'Day Zero' isn't just Cape Town's problem. It's a global phenomenon. - Grist


Stuff that matters

no drought about it

Morgana Wingard/Getty Images

‘Day Zero’ isn’t just Cape Town’s problem. It’s a global phenomenon.

In January, officials in the drought-stricken South African city began counting down the days until the point that millions of taps would run dry. They called that point “Day Zero.”

While conservation measures helped Cape Town avoid that fate (for now), the phrase “Day Zero” seems to be sticking around. Experts are worried about similar scares happening around the globe: The Guardian reported on Wednesday that the next “‘Day Zero’ water crisis” could pop up in Morocco, India, Iraq, or Spain, where satellites show that reservoirs are shrinking fast.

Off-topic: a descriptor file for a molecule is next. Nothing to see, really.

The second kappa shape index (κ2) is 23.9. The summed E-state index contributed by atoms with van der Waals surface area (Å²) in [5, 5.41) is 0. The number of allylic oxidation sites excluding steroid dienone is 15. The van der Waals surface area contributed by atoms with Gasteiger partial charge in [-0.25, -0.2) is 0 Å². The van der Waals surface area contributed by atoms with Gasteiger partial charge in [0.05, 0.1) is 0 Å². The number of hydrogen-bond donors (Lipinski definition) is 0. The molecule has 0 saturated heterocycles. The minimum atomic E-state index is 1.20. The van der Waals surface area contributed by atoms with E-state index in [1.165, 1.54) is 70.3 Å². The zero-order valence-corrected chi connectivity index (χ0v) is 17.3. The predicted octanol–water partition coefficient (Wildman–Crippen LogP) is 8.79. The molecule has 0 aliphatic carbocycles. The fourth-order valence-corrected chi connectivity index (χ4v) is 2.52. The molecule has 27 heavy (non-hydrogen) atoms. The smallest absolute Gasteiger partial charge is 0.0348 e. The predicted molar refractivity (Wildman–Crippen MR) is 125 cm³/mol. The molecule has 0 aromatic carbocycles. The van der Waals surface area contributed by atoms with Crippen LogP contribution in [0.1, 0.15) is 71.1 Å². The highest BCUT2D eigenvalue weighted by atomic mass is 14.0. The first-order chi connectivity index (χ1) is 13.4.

“‘Day Zero’ is spreading as a term for ‘the date when municipal water reserves run out’ and for ‘water shortage/crisis/drought’ more generally,” tweets John Kelly, who’s been covering the phrase for Oxford Dictionaries’ blog. (Day Zero, I might add, is not to be confused the similar-sounding computer security term or the Elijah Wood film.)

From its inception, Day Zero sparked criticism from South African national government officials, who reportedly called it a “marketing ploy to scare the public into saving water.” Cape Town officials disagreed. And like it or not, other South African cities like Kouga have adopted the term.

“There is nothing new with water cuts,” a taxi driver in Kouga told HuffPost South Africa. “The only difference now is that we hear a new word — Day Zero.”